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Making the Most of Mist

Mark Hamblin provides an insight into how to utilise mist in order to add intrigue, mood and mystery to landscape images

An effective landscape image may be the result of many attributes – great light, an intriguing composition or an unusual viewpoint. Many are also defined by their simplicity, combining just a few elements of shape, colour and form to produce very striking images. One natural weather phenomenon that boosts your chances of capturing these kinds of images is mist. Mist provides that special quality that can turn an ordinary scene into something extraordinary, adding mood and a sense of mystery. By reducing the range of colours and lowering contrast, mist simplifies the landscape and provides a much-needed separation between elements within the picture. This places greater emphasis on composition and form and helps create more clearly defined focal points. Mist also creates layers within the landscape by providing a simple uncluttered background behind individual features, which make them more prominent and provide a greater feeling of depth.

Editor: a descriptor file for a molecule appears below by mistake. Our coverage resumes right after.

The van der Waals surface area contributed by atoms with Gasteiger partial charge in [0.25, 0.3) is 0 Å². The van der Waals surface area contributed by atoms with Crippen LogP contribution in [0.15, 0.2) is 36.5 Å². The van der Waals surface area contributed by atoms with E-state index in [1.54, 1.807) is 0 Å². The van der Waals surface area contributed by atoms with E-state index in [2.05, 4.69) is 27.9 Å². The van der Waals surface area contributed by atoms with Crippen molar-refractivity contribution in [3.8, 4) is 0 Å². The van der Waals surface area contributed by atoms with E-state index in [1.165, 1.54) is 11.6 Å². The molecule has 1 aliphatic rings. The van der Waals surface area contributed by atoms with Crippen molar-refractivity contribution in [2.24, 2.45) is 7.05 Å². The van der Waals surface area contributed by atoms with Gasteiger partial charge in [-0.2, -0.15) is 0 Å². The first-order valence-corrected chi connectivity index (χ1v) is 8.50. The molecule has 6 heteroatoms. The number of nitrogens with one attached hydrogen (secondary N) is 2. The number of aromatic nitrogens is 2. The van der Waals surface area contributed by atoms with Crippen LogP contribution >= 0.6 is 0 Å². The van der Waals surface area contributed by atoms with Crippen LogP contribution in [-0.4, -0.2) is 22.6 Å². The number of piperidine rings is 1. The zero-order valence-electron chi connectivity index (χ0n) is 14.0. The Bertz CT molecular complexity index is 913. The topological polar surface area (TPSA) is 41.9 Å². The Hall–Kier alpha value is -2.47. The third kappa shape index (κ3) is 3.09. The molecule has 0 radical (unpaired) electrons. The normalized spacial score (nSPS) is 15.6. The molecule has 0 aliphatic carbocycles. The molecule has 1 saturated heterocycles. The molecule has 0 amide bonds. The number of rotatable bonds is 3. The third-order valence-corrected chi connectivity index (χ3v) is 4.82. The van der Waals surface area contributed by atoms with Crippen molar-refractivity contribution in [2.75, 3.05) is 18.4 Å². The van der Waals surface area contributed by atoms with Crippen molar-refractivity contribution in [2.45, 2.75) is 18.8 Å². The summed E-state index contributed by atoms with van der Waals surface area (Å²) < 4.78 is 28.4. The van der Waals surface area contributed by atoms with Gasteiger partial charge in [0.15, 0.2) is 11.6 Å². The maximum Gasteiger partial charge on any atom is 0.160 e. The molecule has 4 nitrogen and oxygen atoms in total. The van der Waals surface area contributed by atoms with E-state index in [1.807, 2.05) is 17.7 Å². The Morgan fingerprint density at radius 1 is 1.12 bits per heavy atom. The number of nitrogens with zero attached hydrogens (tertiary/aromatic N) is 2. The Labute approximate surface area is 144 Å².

I could wax lyrical about the virtues of mist for some considerable time but how do you go about making the most of what is usually a very transient weather feature that is also rather difficult to predict? Well, an appreciation of the kind of weather conditions that may produce mist is …

Read this and many more articles in High Definition inside Issue 51 of Landscape Photography Magazine.

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About Author

Mark Hamblin

Mark Hamblin is a freelance nature photographer with a primary focus on Scotland’s wildlife and wild places. His recent work has been on collaborative projects that include Tooth & Claw and Wild Wonders of Europe. He is also working on the 2020VISION project.

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